SP4 Theodore D. Bernard killed in action.

SP4 Theodore “Teddy” D. Bernard was Killed in Action on 3/15/68 in the Dinh Tuong region of Vietnam. His parents were never provided the details of his death and wanted answers. The men that served with Teddy stepped up and provided these vivid heartfelt personal memories of this hero and how he made the ultimate sacrifice for his country.
Rob & Mary,
I promised you details of the events of March 15, 1968, so here goes. We were on a typical Recon in Force operation. It was a bright, sunny afternoon as we crossed this huge, dry rice paddy. We were stretched out in a horizontal line. This huge paddy was sectioned off into several smaller paddies, about 50 yards by 50 yards. The dikes separating the smaller paddies were about 24 inches tall and the dikes around the entire perimeter were about 4 feet tall and about 3 feet wide. As usual our platoon was out front. As we were about to step over the last small dike Le Van Hong, Tiger Scout, spotted the VC dug in and camouflaged on the large dike right in front of us. (Hong was a former VC sergeant who saw the error of his ways and turned himself in , came to work with us. He was an invaluable asset. He saved a lot of lives that day.) Hong sounded the alert and we all hit the ground and started to return fire. During the first chaotic moments of the firefight Teddy evidently rose above the top of the dike and took a fatal hit. I promise you that Teddy did not suffer. Although I knew that Teddy was gone, I immediately called for our medic.. Doc Dooley made his way from several yards away, under intense fire, crawling on his belly to get to Teddy. I was hoping he could work his magic just one more time.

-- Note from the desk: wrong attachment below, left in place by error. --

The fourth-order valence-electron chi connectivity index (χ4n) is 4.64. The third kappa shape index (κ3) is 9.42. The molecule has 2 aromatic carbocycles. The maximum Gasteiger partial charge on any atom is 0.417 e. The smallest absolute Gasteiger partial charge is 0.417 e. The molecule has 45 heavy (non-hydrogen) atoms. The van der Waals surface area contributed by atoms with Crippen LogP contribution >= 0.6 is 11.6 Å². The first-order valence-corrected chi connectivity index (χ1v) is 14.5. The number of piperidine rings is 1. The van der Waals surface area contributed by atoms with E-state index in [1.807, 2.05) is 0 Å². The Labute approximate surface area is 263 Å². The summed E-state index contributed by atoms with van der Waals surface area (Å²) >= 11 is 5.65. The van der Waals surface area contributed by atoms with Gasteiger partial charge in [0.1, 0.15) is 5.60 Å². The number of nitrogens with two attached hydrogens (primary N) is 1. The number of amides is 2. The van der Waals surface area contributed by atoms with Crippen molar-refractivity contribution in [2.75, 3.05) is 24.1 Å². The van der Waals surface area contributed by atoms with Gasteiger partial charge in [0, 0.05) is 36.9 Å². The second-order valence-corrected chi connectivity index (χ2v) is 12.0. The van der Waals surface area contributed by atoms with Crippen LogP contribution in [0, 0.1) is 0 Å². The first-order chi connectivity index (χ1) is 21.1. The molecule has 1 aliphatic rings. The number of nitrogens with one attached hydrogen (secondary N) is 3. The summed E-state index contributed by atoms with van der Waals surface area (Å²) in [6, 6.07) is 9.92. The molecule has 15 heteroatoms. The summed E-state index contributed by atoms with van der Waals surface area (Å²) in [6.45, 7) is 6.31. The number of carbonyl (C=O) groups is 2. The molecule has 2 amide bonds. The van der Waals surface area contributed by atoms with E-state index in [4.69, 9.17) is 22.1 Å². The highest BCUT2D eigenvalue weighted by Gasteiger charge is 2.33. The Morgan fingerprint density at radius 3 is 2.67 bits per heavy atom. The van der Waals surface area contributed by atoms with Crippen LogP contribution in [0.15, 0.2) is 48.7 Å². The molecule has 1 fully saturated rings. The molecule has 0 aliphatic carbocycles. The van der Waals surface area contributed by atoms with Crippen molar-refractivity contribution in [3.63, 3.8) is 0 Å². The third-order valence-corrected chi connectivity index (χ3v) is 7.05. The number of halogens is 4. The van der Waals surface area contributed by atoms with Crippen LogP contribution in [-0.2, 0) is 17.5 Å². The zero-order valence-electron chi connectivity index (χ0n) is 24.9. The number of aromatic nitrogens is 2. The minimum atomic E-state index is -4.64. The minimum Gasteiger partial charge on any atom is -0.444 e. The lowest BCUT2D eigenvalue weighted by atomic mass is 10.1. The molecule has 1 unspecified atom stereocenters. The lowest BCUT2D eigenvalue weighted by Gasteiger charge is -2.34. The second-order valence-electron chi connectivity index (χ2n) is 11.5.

Because of the intense fire, we remained in that rice paddy for the rest of the afternoon. After dark, we moved back about 50 yards and set up our night defensive positions. We carried Teddy with us and at least two members of First Platoon stood watch over him the entire night. At first light we put Teddy on a Med Evac helicopter to begin his journey home to you.
I hope getting this on the anniversary of Teddy’s death will answer some of the questions you have had. It was just a fluke that I saw Tom’s post from 2015 on the Virtual Wall. I was torn as to whether I should respond after all this time. My wife insisted that it was my duty and responsibility that I try to give you some closure. If anyone has questions I will be honored to answer them.
Please give my regards to the rest of the Bernard family, especially Tom. The Bernard family is never far from my thoughts. I hope the extended family knows what tremendous individual Teddy was, especially the ones who never met him. I promise everyone in my family knows who Teddy Bernard was. Please don’t hesitate to contact me if I can help with anything.
Jim Day
Rob and family,
I met Teddy when I first arrived at the unit. He was a presence that meant many things to this young green troop in RVN.
First, he was a mentor, a 20 year old mentoring a 19 year old. Teddy arrived in RVN before me, and as a FNG [new guys who were often avoided by the older experienced troops, who just did not want to get close to anymore guys who might get hurt] looking for guidance, Teddy was there, joking, upbeat, with suggestions, admonitions and other advice to help, as well as patiently listening to the endless questions and comments I am sure I had. He had that ability to give you the business over a bonehead mistake, with a joke and a nudge, leaving you feeling a bit wiser in the ways of combat, but never belittled.